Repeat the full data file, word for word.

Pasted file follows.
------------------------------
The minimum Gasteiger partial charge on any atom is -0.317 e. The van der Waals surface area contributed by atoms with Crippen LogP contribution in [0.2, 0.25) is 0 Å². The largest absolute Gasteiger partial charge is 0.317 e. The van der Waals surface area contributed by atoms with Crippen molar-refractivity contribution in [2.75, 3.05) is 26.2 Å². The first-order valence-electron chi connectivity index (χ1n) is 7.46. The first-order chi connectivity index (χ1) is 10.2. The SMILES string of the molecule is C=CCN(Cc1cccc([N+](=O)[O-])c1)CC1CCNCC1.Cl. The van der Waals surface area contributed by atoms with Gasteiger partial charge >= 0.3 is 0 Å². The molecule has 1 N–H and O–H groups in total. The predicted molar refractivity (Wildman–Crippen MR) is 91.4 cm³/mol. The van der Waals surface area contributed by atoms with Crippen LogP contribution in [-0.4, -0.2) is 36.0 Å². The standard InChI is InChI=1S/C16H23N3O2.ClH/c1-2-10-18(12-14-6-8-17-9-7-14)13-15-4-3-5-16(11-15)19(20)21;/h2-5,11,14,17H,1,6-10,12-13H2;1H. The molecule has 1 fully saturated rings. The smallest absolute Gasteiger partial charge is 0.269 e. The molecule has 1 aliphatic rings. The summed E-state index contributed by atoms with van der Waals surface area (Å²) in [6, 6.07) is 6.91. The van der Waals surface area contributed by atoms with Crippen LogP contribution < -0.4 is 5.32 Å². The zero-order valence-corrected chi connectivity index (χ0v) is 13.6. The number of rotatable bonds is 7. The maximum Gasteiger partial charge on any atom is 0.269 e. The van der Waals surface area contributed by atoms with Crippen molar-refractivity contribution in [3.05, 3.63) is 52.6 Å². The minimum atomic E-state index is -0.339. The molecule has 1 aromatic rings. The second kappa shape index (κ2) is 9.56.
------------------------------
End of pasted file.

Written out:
The minimum Gasteiger partial charge on any atom is -0.317 e. The van der Waals surface area contributed by atoms with Crippen LogP contribution in [0.2, 0.25) is 0 Å². The largest absolute Gasteiger partial charge is 0.317 e. The van der Waals surface area contributed by atoms with Crippen molar-refractivity contribution in [2.75, 3.05) is 26.2 Å². The first-order valence-electron chi connectivity index (χ1n) is 7.46. The first-order chi connectivity index (χ1) is 10.2. The SMILES string of the molecule is C=CCN(Cc1cccc([N+](=O)[O-])c1)CC1CCNCC1.Cl. The van der Waals surface area contributed by atoms with Gasteiger partial charge >= 0.3 is 0 Å². The molecule has 1 N–H and O–H groups in total. The predicted molar refractivity (Wildman–Crippen MR) is 91.4 cm³/mol. The van der Waals surface area contributed by atoms with Crippen LogP contribution in [-0.4, -0.2) is 36.0 Å². The standard InChI is InChI=1S/C16H23N3O2.ClH/c1-2-10-18(12-14-6-8-17-9-7-14)13-15-4-3-5-16(11-15)19(20)21;/h2-5,11,14,17H,1,6-10,12-13H2;1H. The molecule has 1 fully saturated rings. The smallest absolute Gasteiger partial charge is 0.269 e. The molecule has 1 aliphatic rings. The summed E-state index contributed by atoms with van der Waals surface area (Å²) in [6, 6.07) is 6.91. The van der Waals surface area contributed by atoms with Crippen LogP contribution < -0.4 is 5.32 Å². The zero-order valence-corrected chi connectivity index (χ0v) is 13.6. The number of rotatable bonds is 7. The maximum Gasteiger partial charge on any atom is 0.269 e. The van der Waals surface area contributed by atoms with Crippen molar-refractivity contribution in [3.05, 3.63) is 52.6 Å². The minimum atomic E-state index is -0.339. The molecule has 1 aromatic rings. The second kappa shape index (κ2) is 9.56.